Cinema Arts Centre co-directors Charlotte Sky (co-founder of the cinema)...

Cinema Arts Centre co-directors Charlotte Sky (co-founder of the cinema) and her son, Dylan Skolnick, at the Huntington theater on Nov. 17. Credit: Debbie Egan-Chin

The Cinema Arts Centre in Huntington will celebrate its 50th anniversary this weekend with a party focused on classic films — including a couple of rarely screened titles that played on its opening night.

“It’s a been a long road,” said co-director Charlotte Sky, who founded the cinema in 1973 with her late partner, Vic Skolnick, “and it’s great that we’re here with 50 years. It’s marvelous that we’ve been able to make it.”

The milestone anniversary will be celebrated at the cinema on Friday, Dec. 1. Patrons can choose one of three screenings: Francis Ford Coppola’s classic crime drama “The Godfather” (1972), Robert Altman’s allegorical satire “Nashville” (1975) or Robert Rossen’s underrated drama “Lilith” (1964), which will be accompanied by the little-seen 1963 short “That’s Me,” starring Alan Arkin (who also co-wrote). That feature-and-short combination replicates the cinema’s very first night of programming from a half-century ago.

Screenings begin at 7 p.m. or later, depending on the film, and will be followed by a party that includes food, drinks and live music from the Second Chance Jazz Band. Ticket holders will also receive a copy of the Cinema Arts Centre’s 50th Anniversary Keepsake Journal, which features historic information and images along with messages from the cinema community. Tickets are $40 and can be purchased through the cinema’s website,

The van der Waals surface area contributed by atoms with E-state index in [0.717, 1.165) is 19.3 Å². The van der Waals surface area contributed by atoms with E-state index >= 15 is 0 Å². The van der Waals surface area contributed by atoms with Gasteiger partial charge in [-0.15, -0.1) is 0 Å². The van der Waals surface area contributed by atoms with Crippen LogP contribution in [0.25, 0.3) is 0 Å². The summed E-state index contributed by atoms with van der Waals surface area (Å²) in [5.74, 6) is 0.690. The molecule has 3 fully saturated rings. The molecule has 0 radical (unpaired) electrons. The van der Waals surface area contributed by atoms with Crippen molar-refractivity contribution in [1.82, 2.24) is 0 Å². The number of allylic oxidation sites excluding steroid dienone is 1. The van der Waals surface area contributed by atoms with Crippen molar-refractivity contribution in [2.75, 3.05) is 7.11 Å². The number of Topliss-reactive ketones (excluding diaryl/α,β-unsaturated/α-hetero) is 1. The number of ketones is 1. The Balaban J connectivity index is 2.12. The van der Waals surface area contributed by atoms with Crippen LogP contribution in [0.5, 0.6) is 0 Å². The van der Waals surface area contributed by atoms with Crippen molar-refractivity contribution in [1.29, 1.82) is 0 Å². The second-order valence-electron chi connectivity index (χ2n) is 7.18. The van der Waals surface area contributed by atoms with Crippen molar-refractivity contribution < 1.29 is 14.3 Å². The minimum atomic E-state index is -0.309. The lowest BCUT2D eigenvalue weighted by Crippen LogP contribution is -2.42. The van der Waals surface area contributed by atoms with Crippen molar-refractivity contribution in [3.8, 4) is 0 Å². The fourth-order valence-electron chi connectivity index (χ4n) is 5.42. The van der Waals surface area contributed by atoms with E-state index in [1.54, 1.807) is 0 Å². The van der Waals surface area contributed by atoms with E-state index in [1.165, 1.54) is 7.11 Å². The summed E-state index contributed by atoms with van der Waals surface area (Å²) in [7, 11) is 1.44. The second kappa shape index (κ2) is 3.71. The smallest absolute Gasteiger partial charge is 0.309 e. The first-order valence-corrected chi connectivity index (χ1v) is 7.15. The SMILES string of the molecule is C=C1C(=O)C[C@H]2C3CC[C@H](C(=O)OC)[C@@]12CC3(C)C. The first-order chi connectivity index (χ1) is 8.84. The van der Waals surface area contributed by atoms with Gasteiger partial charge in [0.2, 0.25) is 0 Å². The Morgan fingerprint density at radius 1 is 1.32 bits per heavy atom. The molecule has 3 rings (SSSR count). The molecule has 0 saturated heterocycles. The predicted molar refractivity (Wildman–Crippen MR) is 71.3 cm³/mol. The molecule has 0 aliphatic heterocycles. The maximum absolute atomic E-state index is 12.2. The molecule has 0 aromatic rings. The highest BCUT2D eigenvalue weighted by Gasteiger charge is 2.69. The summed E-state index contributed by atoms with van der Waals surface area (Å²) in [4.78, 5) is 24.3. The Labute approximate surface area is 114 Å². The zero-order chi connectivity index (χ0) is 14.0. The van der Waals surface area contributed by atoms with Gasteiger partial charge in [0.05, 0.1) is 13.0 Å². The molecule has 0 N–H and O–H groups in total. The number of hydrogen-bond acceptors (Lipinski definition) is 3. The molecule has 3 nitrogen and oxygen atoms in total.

What started out as a once-a-week gathering with a borrowed projector and one bedsheet for a screen has become one of Long Island’s best known cultural institutions. Previously known as the New Community Cinema Club, Cinema Arts Centre has championed numerous local filmmakers, from Hal Hartley (“The Unbelievable Truth”) to Ed Burns (“The Brothers McMullen”). It’s been a tour stop for such established directors as David Lynch and Altman. It’s also one of the country’s oldest and longest-running art-house theaters, just a few years younger than Manhattan’s iconic Film Forum, which was founded in 1970.

The anniversary event will serve as a fundraiser for the not-for-profit cinema, according to Dylan Skolnick, co-director of the theater and the son of its two founders. His favorite part about the family business: “People just pouring in, in a flood of humanity, and having a great time — and hearing them laugh and cry and be moved by these films,” he said. “It’s been quite a ride.”

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